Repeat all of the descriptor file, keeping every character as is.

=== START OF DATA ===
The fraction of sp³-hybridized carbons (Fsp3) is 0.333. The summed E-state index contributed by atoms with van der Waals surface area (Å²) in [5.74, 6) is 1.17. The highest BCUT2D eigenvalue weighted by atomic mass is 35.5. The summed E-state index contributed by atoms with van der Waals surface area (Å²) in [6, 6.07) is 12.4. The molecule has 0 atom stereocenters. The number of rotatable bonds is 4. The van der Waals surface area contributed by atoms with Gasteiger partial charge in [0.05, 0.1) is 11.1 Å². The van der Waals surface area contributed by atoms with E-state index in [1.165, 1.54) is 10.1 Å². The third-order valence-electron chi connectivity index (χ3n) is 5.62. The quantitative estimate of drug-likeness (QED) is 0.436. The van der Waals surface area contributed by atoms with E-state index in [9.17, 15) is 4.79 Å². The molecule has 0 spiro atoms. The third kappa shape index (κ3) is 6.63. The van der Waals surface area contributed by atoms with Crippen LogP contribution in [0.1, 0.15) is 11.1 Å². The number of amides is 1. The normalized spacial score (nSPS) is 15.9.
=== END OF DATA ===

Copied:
The fraction of sp³-hybridized carbons (Fsp3) is 0.333. The summed E-state index contributed by atoms with van der Waals surface area (Å²) in [5.74, 6) is 1.17. The highest BCUT2D eigenvalue weighted by atomic mass is 35.5. The summed E-state index contributed by atoms with van der Waals surface area (Å²) in [6, 6.07) is 12.4. The molecule has 0 atom stereocenters. The number of rotatable bonds is 4. The van der Waals surface area contributed by atoms with Gasteiger partial charge in [0.05, 0.1) is 11.1 Å². The van der Waals surface area contributed by atoms with E-state index in [1.165, 1.54) is 10.1 Å². The third-order valence-electron chi connectivity index (χ3n) is 5.62. The quantitative estimate of drug-likeness (QED) is 0.436. The van der Waals surface area contributed by atoms with E-state index in [9.17, 15) is 4.79 Å². The molecule has 0 spiro atoms. The third kappa shape index (κ3) is 6.63. The van der Waals surface area contributed by atoms with Crippen LogP contribution in [0.1, 0.15) is 11.1 Å². The number of amides is 1. The normalized spacial score (nSPS) is 15.9.